Faculty Publications

This is a sample listing of current faculty's recent book publications.  Please see selected faculty's CV for full list of publications.


  • Bioinsecurities by Neel Ahuja

    Bioinsecurities - Neel Ahuja

    Ahuja offers five historical cases that demonstrate how US empire has shaped scientific research, public health policy, and media representations of infectious disease. He shows how the circulation of “racial fears of disease” and the “gothic risk of interspecies contact” have been used during the last 150 years to justify US interventions in Hawaii, Panama, Puerto Rico, Iraq, and Guantanamo Bay.
  • Intimate Politics by Bettina Aptheker

    Intimate Politics - Bettina Aptheker

    A gripping and beautifully rendered memoir, Intimate Politics is at its core the story of one woman's struggle to still the demons of her personal world while becoming a controversial public figure herself.  This is the story of childhood trauma and the triumph over one's past.
  • The Morning Breaks by Bettina Aptheker

    The Morning Breaks - Bettina Aptheker

    First published in 1975, and praised by The Nation for its "graphic narrative of [Davis'] legal and public fight," The Morning Breaks remains relevant today as the nation contends with the political fallout of the Sixties and the grim consequences of institutional racism.
  • For the Record by Anjali Arondekar

    For the Record - Anjali Arondekar

    Anjali Arondekar considers the relationship between sexuality and the colonial archive by posing the following questions: Why does sexuality (still) seek its truth in the historical archive?  What are the spacial and temporal logics that compel such a return?  And conversely, what kind of "archive" does such a recuperative hermeneutics produce?
  • Surrogate Humanity by Neda Atanasoski

    Surrogate Humanity - Neda Atanasoski and Kalindi Vora

    Surrogate Humanity: Race, Robots, and the Politics of Technological Futures analyzes myriad technologies, from sex robots and military drones to sharing-economy platforms, to show how how liberal structrues of antiblackness, settler colonialism, and patriarchy are fundamental to human-machine interactions, as well as the very definition of human.
  • Humanitarian Violence by Neda Atanasoski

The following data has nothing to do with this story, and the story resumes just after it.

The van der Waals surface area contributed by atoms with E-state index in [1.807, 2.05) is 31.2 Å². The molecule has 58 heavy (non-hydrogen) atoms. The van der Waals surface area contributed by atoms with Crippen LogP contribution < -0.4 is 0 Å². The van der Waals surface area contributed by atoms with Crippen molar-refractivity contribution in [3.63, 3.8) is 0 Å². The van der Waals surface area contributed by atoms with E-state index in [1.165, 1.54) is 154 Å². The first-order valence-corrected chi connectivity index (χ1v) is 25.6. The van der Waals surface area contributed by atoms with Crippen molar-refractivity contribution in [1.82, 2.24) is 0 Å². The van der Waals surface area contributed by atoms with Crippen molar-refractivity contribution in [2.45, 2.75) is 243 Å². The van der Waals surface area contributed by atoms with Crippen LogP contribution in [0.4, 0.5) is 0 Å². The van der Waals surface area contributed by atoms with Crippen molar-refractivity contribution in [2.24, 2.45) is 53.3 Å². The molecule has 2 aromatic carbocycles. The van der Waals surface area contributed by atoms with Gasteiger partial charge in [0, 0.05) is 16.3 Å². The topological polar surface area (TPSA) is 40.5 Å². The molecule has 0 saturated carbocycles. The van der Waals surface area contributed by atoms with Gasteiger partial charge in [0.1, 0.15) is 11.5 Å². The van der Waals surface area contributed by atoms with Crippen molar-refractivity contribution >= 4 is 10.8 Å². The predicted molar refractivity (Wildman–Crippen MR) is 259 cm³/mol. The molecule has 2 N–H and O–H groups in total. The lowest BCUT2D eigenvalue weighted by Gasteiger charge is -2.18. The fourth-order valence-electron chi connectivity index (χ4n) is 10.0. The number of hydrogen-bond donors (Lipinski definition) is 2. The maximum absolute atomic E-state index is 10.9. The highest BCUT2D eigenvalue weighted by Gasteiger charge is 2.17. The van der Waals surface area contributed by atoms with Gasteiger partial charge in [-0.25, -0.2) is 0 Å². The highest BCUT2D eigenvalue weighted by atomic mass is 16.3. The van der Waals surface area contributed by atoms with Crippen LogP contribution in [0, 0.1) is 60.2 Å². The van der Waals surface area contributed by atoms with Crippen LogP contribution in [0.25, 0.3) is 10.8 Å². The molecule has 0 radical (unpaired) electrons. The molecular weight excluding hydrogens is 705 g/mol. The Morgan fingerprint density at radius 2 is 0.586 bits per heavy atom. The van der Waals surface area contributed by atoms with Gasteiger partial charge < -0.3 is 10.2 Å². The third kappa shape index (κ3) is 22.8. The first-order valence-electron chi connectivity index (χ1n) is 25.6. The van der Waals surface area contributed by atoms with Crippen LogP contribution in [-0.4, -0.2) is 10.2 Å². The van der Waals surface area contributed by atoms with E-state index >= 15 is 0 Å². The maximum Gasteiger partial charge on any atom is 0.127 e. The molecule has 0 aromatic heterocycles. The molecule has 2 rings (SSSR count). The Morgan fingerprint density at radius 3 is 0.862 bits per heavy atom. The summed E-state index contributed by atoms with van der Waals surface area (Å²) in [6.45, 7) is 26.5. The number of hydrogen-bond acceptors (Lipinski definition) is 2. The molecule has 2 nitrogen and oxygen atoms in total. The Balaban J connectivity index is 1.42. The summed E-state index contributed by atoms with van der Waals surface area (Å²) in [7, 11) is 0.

Humanitarian Violence - Neda Atanasoski

    Humanitarian Violence considers U.S. militarism during the Vietnam War, the Soviet-Afghan War, and the 1990s wars of secession in the former Yugoslavia. Neda Atanasoski reveals a system of postsocialist imperialism based on humanitarian ethics, identifying a discourse of race that focuses on ideological and cultural differences and makes postsocialist and Islamic nations the targets of U.S. disciplining violence.
  • Meeting the Universe Halfway by Karen Barad

    Meeting the Universe Halfway - Karen Barad

    Meeting the Universe Halfway is an ambitious book with far-reaching implications for numerous field in the natural sciences, social sciences, and humanities.  In this volume, Karen Barad, theoretical physicist and feminist theorist, elaborates her theory of agential realism.
  • Black Popular Culture by Gina Dent

    Black Popular Culture - Edited by Gina Dent

    The latest publication in the award-winning Discussions in Contemporary Culture series, Black Popular Culture gathers together an extraordinary array of critics, scholars, and cultural producers.  30 essays explore and debate current directions in film, television, music, writing, and other cultural forms as created by or with the participation of black artists.
  • Kwaito Bodies by Xavier Livermon

    Kwaito Bodies by Xavier Livermon

    In Kwaito Bodies, Xavier Livermon examines the cultural politics of the youthful black body in South Africa through the performance, representation, and consumption of kwaito, a style of electronic dance music that emerged following the end of apartheid. Drawing on fieldwork in Johannesburg's nightclubs and analyses of musical performances and recordings, Livermon applies a black queer and black feminist studies framework to kwaito.
  • Queen for a Day by Marcia Ochoa

    Queen for a Day - Marcia Ochoa

    Venezuela has won more international beauty contests than any other country. In this ethnography, Marcia Ochoa considers how femininities are produced, performed, and consumed in the mass-media spectacles of international beauty pageants, on the runways of the Miss Venezuela contest, and on the well-traveled Caracas avenue where transgender women (transformistas) project themselves into the urban imaginary.
  • Love and Empire by Felicity Amaya Schaeffer

    Love and Empire - Felicity Amaya Schaeffer

    The spread of the internet is remaking marriage markets, altering the process of courtship and the geographic trajectory of intimacy in the 21st century.  For some Latin American women and U.S. men, the advent of the cybermarriage industry offers new opportunities for remaking themselves and their futures, overthrowing the common narrative of trafficking and exploitation.
  • Because When God Is Too Busy by Gina Athena Ulysse

    Because When God Is Too Busy by Gina Athena Ulysse

    Because When God Is Too Busy: Haiti, Me, & The World, is a collection of poems, performance texts, and photographs that explores longing for a sacred and ancestral past—now entangled by Western and postcolonial inheritances. Both lyrical and meditative, Gina Athena Ulysse's work is “a poetic journey through silence, rebellious rage, love, and the sacred.” In it, Ulysse blurs the lines between genre and medium, as well as the personal and geopolitical.